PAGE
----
It’s with great pleasure and joy that I’ve returned to Kenya, in east Africa, to visit the patient groups and the patients I have grown so fond of over the past nine years. I first arrived in 2001, returned again last year and was eager to not wait eight years before returning again!
Kenya is best known nowadays in America for its elite athlete runners (one just won the Boston marathon last week) and as the ancestral home of our president. But it is very important for hemophilia care as its national hospital has become a training center for many in east Africa. There are an estimated 4,000 people with hemophilia in Kenya, and about 400 identified and registered. Yes, there is a long way to go in providing care, but seeing where it has come in nine years, it has been making steady progress.
I landed late last night after a six hours flight to London, an overnight stay and then an eight+ hour flight straight to Kenya. I was greeted by Maureen Miruka and partner Sitawa, parents of Ethan, who has hemophilia. Maureen founded the Jose Memorial Hemophilia Society to help organize patients with bleeding disorders and to provide programs that address their needs. Jose was Maureen’s first son, who died three years ago that same evening.
My first stop today was the Kenyatta University Hospital, to visit with the chief hematologist, Dr. Walter Mwanda, and the Kenya Haemophilia Association. We had a wonderful meeting and it was exciting to get caught up on the many outreach activities planned, and the ideas of their young president, James Kago, who has hemophilia. What devotion: James just became a father for the first time on Saturday, and here he was, attending to affairs of the state! Our meeting, originally a courtesy call, lasted three hours. We all share a deep passion for helping those suffering with hemophilia in Kenya, and it showed in our bubbling over of ideas and concerns and a pledge to help the KHA and all patients. (Photo: Dr. Wanda and KHA)
Next stop: a visit with James’s new baby girl Tiffany! It’s been a long, long time since I have held a newborn and there is perhaps no greater joy.
Next stop was to meet at my hotel with Maureen and James, and also Geoffrey Mosongo, a young man with hemophilia who has established a new program to help young men with hemophilia get scholarships, finish school and find work. Geoffrey rightly recognizes the needs patients have as they mature to find employment. The meeting was to put heads together to find better ways to create results. I was very impressed with the level of respect and compassion each has for the other, and for each other’s organizations.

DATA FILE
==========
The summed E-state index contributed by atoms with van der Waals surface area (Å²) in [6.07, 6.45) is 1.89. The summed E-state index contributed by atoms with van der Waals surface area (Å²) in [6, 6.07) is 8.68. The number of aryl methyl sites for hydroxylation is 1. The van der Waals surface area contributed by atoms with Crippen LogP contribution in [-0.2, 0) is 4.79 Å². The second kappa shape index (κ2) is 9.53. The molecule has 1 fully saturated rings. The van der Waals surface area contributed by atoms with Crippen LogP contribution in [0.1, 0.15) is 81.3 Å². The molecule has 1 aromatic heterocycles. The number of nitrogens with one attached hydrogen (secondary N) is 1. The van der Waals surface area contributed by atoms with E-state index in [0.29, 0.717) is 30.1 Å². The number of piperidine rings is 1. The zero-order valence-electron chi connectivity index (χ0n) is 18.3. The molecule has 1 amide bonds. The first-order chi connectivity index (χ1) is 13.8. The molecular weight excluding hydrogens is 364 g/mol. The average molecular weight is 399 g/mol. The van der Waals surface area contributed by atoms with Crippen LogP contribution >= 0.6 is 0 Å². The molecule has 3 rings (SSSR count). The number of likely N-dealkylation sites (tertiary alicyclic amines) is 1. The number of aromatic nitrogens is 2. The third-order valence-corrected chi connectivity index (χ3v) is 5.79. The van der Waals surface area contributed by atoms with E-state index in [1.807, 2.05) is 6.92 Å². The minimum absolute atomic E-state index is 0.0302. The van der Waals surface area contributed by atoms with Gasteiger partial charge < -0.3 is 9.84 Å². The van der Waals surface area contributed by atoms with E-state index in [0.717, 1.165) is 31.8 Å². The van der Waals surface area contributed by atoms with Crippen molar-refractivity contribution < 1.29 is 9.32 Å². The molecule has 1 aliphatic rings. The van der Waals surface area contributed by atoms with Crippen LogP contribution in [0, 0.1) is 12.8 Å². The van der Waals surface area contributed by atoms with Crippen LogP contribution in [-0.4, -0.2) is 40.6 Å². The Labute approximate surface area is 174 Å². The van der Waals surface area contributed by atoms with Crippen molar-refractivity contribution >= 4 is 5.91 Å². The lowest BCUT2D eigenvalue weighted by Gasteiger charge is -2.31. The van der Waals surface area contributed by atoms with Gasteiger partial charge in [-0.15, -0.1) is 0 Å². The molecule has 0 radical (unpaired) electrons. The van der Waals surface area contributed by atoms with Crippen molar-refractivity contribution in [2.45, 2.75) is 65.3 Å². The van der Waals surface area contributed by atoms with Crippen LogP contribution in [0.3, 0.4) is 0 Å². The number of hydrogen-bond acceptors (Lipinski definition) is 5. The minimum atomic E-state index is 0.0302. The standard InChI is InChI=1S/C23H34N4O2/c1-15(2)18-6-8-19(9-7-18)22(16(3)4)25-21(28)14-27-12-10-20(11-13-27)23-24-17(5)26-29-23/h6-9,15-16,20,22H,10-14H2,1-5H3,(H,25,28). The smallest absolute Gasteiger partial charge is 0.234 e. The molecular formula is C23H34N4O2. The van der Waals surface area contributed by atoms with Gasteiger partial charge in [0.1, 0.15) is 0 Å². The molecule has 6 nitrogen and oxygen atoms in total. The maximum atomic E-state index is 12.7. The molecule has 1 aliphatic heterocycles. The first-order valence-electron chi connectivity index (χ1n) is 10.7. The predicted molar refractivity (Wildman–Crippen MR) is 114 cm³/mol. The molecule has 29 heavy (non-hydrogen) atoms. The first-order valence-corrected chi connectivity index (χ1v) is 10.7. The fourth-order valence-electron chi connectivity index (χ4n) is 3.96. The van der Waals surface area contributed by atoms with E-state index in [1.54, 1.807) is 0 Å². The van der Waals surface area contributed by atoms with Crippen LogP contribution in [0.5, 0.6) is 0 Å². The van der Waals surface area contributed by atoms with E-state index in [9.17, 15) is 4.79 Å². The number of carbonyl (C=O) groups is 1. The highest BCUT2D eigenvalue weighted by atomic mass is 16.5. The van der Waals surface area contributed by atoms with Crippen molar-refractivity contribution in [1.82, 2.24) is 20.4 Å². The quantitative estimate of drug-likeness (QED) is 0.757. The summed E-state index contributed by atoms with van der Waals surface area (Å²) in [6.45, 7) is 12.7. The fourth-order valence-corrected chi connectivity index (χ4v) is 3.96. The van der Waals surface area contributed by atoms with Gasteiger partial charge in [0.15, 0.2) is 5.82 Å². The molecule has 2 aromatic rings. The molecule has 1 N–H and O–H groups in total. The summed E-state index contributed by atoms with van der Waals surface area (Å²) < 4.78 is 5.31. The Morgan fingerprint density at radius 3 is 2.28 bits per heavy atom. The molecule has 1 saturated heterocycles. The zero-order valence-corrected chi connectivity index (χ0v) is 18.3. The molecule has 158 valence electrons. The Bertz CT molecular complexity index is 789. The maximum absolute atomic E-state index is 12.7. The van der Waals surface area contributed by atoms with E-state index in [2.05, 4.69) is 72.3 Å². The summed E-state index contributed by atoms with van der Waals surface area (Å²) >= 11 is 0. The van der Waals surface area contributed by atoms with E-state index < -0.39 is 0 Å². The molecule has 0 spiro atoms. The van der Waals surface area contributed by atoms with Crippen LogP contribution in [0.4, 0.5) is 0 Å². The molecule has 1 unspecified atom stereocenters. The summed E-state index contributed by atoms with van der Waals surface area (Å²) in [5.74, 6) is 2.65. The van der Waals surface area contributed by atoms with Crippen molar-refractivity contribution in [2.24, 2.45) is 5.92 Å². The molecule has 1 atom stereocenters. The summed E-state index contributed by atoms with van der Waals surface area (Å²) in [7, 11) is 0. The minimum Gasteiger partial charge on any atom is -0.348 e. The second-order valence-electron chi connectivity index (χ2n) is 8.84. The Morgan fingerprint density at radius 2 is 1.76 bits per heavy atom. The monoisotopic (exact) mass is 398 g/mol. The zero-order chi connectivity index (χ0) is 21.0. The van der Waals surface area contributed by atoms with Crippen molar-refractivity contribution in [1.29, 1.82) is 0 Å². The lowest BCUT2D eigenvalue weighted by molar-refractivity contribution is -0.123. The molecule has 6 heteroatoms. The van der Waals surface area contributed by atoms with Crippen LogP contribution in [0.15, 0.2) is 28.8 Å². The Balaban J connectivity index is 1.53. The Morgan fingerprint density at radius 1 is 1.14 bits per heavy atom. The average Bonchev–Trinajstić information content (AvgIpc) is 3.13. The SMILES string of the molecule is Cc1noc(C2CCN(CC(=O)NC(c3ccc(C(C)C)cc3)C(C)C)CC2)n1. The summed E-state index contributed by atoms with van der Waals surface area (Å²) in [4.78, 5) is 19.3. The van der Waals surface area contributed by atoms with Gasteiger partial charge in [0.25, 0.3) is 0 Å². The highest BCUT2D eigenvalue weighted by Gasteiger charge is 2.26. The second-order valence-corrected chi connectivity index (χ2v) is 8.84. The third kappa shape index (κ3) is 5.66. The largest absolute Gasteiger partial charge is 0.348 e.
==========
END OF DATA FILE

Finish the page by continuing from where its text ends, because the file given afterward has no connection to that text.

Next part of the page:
The meetings went on well into tonight, for we are ten hours ahead of Boston time.
Tomorrow I go off for a field visit about two hours outside of Nairobi, the capital, to meet with patients in their homes. Stay tuned!
The Kenyan Flag: The black stripe represents the African people; the red stands for the blood shed for independence. The green represents Kenya’s natural resources. The thin white stripes symbolize peace and unity. The central emblem is a shield of the indigenous Masai warriors.
Good Book I Just Read
Pooling Blood by Cheryl D’Ambrosio
This is the true story about two sisters with bleeding disorders (factor V deficiency), as told by their stepmother. It is absolutely compelling; a beautiful tribute to the story of Cheryl’s fight to keep the girls alive, and educate a medical community often ignorant of girls with bleeding disorders. From the opening scene of a blood smeared bathroom, to the blossoming of the girls socially at camp to a near-death experience while on a vacation, the book is a roller coaster of emotions and learning experiences. I started reading it while on the treadmill; three miles never flew by so fast! The book is a testament to advocacy and persistence, and Cheryl is a gifted storyteller.
The only places where the book falls short is when medical or industry related material is shared. The description on page 114 of Bayer’s Kogenate FS production stoppage is completely wrong; the explanation of volunteer versus paid blood donors is outdated and incomplete. The glossary however is very good. Readers should enjoy the story, learn from Cheryl’s experience and prepare to be very inspired.